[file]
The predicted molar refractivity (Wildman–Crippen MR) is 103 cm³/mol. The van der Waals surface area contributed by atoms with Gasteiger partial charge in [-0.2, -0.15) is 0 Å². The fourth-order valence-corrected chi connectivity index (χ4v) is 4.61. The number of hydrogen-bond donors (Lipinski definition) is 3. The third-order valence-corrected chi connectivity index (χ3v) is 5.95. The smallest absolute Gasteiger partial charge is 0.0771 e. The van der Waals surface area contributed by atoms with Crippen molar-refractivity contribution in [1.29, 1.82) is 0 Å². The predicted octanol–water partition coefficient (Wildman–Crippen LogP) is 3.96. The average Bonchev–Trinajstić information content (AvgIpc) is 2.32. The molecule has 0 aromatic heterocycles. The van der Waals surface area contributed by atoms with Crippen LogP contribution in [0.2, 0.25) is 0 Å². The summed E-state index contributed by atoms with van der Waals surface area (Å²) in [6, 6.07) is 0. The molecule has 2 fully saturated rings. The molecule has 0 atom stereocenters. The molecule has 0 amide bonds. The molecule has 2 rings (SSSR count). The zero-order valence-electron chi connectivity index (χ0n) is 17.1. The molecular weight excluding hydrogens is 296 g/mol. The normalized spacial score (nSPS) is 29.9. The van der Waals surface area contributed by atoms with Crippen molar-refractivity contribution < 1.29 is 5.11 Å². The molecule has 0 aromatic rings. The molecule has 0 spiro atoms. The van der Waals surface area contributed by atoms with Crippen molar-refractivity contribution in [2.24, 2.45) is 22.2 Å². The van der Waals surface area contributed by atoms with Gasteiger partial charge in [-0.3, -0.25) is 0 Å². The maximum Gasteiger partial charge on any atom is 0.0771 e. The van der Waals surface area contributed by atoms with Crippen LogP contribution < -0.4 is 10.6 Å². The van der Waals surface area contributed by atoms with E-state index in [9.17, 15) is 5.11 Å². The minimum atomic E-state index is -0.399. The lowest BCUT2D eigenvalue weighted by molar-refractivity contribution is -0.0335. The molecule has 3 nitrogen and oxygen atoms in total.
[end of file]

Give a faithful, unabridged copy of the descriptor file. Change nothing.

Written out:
The predicted molar refractivity (Wildman–Crippen MR) is 103 cm³/mol. The van der Waals surface area contributed by atoms with Gasteiger partial charge in [-0.2, -0.15) is 0 Å². The fourth-order valence-corrected chi connectivity index (χ4v) is 4.61. The number of hydrogen-bond donors (Lipinski definition) is 3. The third-order valence-corrected chi connectivity index (χ3v) is 5.95. The smallest absolute Gasteiger partial charge is 0.0771 e. The van der Waals surface area contributed by atoms with Crippen molar-refractivity contribution in [1.29, 1.82) is 0 Å². The predicted octanol–water partition coefficient (Wildman–Crippen LogP) is 3.96. The average Bonchev–Trinajstić information content (AvgIpc) is 2.32. The molecule has 0 aromatic heterocycles. The van der Waals surface area contributed by atoms with Crippen LogP contribution in [0.2, 0.25) is 0 Å². The summed E-state index contributed by atoms with van der Waals surface area (Å²) in [6, 6.07) is 0. The molecule has 2 fully saturated rings. The molecule has 0 atom stereocenters. The molecule has 0 amide bonds. The molecule has 2 rings (SSSR count). The zero-order valence-electron chi connectivity index (χ0n) is 17.1. The molecular weight excluding hydrogens is 296 g/mol. The normalized spacial score (nSPS) is 29.9. The van der Waals surface area contributed by atoms with Crippen molar-refractivity contribution < 1.29 is 5.11 Å². The molecule has 0 aromatic rings. The molecule has 0 spiro atoms. The van der Waals surface area contributed by atoms with Crippen molar-refractivity contribution in [2.24, 2.45) is 22.2 Å². The van der Waals surface area contributed by atoms with Gasteiger partial charge in [-0.3, -0.25) is 0 Å². The maximum Gasteiger partial charge on any atom is 0.0771 e. The van der Waals surface area contributed by atoms with Crippen LogP contribution < -0.4 is 10.6 Å². The van der Waals surface area contributed by atoms with E-state index in [9.17, 15) is 5.11 Å². The minimum atomic E-state index is -0.399. The lowest BCUT2D eigenvalue weighted by molar-refractivity contribution is -0.0335. The molecule has 3 nitrogen and oxygen atoms in total.